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Friends mourn Wyoming men killed in Saturday plane crash near Thief River Falls

Career, tech ed struggle with teacher shortages

The flood of new teachers into Grand Forks Public Schools comes during a time when North Dakota has suffered from teacher shortages statewide. Career and technical education programs have experienced the largest deficits, and Grand Forks Public Schools has felt the crunch, too.

Eric Ripley, the district's career and technical education director, attributes the shortages to both a shrinking number of schools offering training in specialized areas and not enough encouragement for young students to go into teaching themselves. North Dakota State University is the only university in the state to offer a teacher prep program for career and technical education, he said.

That shortage of teaching candidates directly contrasts with the value of the programs, Ripley said. The range of career and technical classes includes everything from cooking to business and engineering classes, he said, and students benefit from working with their hands and in teams.

"Students are choosing to take these courses because it's coursework that lines up with their interests, with their career pathways that they are interested in pursuing," Ripley said. "The one thing that we usually never hear from students is, 'Why do I need to learn this?'"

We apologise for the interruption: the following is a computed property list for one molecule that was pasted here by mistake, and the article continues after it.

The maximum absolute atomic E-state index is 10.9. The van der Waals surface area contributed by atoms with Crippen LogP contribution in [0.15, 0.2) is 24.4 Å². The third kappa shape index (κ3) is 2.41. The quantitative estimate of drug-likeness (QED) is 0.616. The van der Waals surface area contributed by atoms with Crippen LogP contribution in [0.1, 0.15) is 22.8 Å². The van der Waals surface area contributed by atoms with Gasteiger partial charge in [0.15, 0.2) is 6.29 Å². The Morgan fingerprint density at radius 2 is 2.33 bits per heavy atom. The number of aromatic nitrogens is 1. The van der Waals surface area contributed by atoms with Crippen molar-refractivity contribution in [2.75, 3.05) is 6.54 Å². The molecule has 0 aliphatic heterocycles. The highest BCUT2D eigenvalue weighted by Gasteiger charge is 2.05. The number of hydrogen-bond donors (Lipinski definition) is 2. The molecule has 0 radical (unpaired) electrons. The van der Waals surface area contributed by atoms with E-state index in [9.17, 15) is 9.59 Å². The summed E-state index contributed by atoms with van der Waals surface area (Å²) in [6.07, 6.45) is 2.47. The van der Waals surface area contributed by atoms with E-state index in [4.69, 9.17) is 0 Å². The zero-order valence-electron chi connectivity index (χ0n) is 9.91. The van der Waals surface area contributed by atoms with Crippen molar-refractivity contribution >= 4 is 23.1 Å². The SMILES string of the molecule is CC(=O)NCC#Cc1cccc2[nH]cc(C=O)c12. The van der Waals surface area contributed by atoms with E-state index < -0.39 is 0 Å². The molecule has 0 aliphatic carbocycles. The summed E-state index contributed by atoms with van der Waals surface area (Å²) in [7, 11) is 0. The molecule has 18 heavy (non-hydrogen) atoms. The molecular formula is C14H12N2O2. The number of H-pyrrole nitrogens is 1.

The statewide teacher shortages are so severe that some retirees have returned to work part time to fill the gaps. According to data collected by The Teachers' Fund for Retirement, 325 retirees were working at the start of the 2016 school year, the largest number since at least 2007.

Fortunately, Ripley believes the trends affecting the career and technical education programs across North Dakota are reversible. Students sometimes have opportunities to take career and technical education courses online if they go to school in districts that don't offer the programs. The state also uses the student organization FFA to encourage students to become agricultural education teachers.

"We're trying to do a better job of encouraging teaching as a viable and valuable profession for our youth," Ripley said.

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